Can The Australians Regroup And Rise?

Suspension has hit the visitors hard; new opening pair to take guard for India
MOHALI (TIP): Transition period for both the teams but hour of realisation for one as India and Australia enter the decisive phase of the Test series. India has dominated the two Tests thus far against an opposition that has looked short of confidence and woefully bereft of substance on challenging pitches.

How strongly Michael Clarke and his band of novices react to the situation here would mean a lot for the Australian camp. This is a bizarre state for the Australian cricket. The team is hardly playing cricket… The Test series, touted as a hugely competitive fixture in the international calendar, has not really lived up to its hype and should have a bearing on the popularity of the longer format of the game. Australia winning 4-0 at home and India threatening to pay back by the same coin cannot be the best advertisement for Test cricket.

Disturbing trend
The Indians can’t play seam and bounce and the Aussies have come a cropper against spin. It effectively conveys a disturbing trend that most teams, with the exception of South Africa and England, have forgotten the art of winning away from home. “Good teams win overseas,” Australia coach Micky Arthur said the other day. True. But modern cricket teams have shown a perceptible slide in quality when playing overseas. Clive Lloyd and Steve Waugh have led from the front, registering memorable wins away.

Sourav Ganguly, too, had a decent record but Clarke and Mahendra Singh Dhoni have not been able to match their home performances with those overseas. The key to survival, as obviously believed by most captains, is to order favourable pitches at home.

Defining knocks
Australia has played ordinary cricket on this tour against some motivated stuff from India where Dhoni and Pujara have produced defining knocks to swing the match India’s way at Chennai and Hyderabad. Australia has prepared poorly. Such a contrast from the Alastair Cook-led English team which taught India a few lessons in playing the slow ball! With the exception of Clarke, the Australian batting has appeared clueless against the Indian bowlers on dry and doctored pitches. Mediocrity has been rampant in the Australian ranks as their batsmen have danced to the tune of Indian spinners. The lack of grit and class was so pronounced in the Australian approach.

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Acts of indiscipline, costing four players a place in this match, have hit the Australian camp hard. If it manages to regroup and rise, the series could come alive. On the eve of the third Test match, though, India looks set to savage the opposition as ruthlessly as in the last two encounters.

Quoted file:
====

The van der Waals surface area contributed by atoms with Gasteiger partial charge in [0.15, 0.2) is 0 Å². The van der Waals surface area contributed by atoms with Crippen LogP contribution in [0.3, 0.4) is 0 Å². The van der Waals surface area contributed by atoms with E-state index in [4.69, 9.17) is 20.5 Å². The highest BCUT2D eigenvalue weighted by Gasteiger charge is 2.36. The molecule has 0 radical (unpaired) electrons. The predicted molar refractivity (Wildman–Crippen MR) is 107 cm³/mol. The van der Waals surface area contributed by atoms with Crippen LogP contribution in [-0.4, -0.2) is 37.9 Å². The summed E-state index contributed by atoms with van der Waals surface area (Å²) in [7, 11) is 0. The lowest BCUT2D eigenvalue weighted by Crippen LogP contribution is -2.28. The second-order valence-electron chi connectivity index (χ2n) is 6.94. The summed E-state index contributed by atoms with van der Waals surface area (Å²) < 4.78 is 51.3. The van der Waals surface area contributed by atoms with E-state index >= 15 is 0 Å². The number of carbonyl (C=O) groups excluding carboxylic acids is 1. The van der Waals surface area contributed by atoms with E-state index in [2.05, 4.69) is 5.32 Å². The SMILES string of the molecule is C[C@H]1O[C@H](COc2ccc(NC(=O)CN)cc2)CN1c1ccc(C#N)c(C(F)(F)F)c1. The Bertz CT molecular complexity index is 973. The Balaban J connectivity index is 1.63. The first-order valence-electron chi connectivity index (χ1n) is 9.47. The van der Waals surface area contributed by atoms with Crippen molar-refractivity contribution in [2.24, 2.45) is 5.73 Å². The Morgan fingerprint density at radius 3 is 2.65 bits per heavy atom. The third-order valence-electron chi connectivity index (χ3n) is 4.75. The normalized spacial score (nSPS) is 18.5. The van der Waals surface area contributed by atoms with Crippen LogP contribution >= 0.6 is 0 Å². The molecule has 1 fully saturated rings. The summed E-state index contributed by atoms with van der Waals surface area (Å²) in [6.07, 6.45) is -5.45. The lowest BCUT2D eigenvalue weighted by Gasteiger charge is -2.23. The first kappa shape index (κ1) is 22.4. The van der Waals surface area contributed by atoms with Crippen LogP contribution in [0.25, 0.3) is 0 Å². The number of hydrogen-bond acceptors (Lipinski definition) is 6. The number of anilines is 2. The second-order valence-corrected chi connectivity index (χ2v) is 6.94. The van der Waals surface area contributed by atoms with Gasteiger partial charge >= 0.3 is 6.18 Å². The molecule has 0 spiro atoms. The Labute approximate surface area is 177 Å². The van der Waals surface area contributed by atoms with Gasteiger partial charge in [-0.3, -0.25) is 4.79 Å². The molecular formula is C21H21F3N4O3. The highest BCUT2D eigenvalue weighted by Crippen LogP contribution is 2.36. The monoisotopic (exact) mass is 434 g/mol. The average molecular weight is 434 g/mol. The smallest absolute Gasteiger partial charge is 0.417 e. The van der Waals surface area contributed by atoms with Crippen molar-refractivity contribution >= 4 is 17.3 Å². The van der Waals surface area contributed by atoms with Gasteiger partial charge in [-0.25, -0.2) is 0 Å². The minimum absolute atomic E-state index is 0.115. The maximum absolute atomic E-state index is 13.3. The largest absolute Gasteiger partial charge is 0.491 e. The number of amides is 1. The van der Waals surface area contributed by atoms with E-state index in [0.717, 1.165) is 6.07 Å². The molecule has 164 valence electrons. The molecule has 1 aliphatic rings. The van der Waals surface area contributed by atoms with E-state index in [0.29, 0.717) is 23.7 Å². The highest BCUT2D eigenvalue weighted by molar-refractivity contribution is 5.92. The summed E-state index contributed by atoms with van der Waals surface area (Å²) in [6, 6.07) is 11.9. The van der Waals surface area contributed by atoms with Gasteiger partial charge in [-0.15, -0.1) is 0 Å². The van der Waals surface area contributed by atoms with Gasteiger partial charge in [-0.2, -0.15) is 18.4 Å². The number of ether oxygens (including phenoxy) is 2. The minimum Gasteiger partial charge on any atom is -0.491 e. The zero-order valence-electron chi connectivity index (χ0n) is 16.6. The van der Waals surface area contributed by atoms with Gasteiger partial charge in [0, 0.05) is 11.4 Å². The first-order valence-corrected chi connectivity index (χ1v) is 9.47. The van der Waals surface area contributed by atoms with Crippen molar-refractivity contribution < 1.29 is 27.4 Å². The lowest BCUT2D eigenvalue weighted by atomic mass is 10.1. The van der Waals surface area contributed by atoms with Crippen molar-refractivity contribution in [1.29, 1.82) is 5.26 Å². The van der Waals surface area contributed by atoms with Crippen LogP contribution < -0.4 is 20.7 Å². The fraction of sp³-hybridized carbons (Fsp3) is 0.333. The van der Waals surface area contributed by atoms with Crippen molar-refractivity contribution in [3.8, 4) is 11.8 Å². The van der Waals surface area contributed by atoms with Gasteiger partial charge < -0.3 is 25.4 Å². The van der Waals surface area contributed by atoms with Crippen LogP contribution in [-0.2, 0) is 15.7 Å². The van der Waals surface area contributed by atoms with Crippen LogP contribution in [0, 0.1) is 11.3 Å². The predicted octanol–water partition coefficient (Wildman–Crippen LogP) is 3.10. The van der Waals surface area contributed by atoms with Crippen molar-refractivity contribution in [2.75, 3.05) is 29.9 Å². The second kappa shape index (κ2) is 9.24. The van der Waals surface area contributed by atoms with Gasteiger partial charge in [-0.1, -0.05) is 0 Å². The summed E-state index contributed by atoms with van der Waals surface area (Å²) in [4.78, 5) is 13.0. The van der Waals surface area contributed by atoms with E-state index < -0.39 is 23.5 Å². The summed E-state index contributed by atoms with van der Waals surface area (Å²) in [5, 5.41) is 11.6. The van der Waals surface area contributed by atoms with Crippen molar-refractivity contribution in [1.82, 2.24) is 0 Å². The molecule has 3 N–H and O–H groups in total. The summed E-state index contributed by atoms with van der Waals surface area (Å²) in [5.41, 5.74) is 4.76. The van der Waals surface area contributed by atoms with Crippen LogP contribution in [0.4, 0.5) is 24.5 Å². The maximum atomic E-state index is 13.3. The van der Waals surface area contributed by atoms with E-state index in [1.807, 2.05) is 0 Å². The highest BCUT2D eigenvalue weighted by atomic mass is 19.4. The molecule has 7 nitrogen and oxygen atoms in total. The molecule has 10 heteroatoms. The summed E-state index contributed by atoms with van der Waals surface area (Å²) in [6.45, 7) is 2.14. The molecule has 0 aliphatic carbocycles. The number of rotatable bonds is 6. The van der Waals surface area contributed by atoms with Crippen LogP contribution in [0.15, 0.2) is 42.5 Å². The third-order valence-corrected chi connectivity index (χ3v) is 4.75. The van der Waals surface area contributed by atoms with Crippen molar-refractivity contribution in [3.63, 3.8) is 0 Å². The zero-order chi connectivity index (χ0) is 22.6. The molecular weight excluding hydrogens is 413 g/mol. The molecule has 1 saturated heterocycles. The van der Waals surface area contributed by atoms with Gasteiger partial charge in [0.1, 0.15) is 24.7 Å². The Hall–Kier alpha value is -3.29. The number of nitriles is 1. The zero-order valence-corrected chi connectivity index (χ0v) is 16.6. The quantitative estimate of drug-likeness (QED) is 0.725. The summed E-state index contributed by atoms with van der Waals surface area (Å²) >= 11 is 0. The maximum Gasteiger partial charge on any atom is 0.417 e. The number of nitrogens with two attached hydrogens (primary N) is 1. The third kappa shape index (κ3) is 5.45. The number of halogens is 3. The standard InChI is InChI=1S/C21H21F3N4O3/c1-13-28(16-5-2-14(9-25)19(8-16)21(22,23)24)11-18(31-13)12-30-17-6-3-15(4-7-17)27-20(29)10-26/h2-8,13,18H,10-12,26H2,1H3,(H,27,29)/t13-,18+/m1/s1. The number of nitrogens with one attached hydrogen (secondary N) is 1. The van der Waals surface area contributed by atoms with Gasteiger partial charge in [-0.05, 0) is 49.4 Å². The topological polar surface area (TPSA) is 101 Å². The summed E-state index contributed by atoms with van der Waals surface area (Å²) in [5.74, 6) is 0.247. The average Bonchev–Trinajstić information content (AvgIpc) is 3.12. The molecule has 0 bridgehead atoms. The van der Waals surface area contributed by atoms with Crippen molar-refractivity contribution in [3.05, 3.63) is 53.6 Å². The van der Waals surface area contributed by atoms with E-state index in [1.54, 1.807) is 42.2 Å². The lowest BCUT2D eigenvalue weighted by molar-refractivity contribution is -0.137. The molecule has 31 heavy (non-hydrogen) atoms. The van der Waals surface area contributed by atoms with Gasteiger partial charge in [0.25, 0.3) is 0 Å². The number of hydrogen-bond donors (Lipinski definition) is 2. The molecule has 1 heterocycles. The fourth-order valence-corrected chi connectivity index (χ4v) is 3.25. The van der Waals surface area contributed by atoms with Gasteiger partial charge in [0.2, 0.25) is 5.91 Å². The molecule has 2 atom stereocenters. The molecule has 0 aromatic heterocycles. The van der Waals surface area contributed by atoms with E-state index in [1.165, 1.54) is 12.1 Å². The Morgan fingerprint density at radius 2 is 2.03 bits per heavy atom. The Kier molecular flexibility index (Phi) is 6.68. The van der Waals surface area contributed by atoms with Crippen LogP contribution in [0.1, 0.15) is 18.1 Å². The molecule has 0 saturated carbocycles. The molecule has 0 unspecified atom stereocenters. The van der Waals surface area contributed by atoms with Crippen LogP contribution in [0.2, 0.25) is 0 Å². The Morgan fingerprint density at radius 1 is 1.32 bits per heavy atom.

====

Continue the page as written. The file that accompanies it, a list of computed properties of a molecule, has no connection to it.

A new opening pair, Shikhar Dhawan and Murali Vijay, will take guard on Thursday at the PCA Stadium against an attack minus James Pattinson. Even if Dhoni may not be inclined to disturb the winning combination, a toss up between Harbhajan Singh and Pragyan Ojha can’t be ruled out.

The pitch, with cracks distinctly visible, is likely to break and a two-paced nature could well prove lethal for the batsmen to survive. Australia may leave out off-spinner Nathan Lyon and left-arm spinner Xavier Doherty in case Mathew Wade reports fit. Brad Haddin had a batting stint in the ‘nets’ since he is expected to bolster the batting with a possible inclusion of Steve Smith.

Rains predicted
Cloudy day and showers in the afternoon have been predicted but one can look forward to some intense cricket provided Australia lives up to the gritty image that signified Allan Border and Sunil Gavaskar, in whose name the series trophy is named.

The teams
India: M.S. Dhoni (capt.), Murali Vijay, Shikhar Dhawan, Cheteshwar Pujara, Sachin Tendulkar, Virat Kohli, Ravindra Jadeja, R. Ashwin, Harbhajan Singh, Bhuvneshwar Kumar, Ishant Sharma, Ajinkya Rahane, Pragyan Ojha and Ashoke Dinda.

Australia: Michael Clarke (capt.), Ed Cowan, David Warner, Phillip Hughes, Matthew Wade, Brad Haddin, Moises Henriques, Peter Siddle, Mitchell Starc, Nathan Lyon, Xavier Doherty, Glenn Maxwell and Steve Smith.

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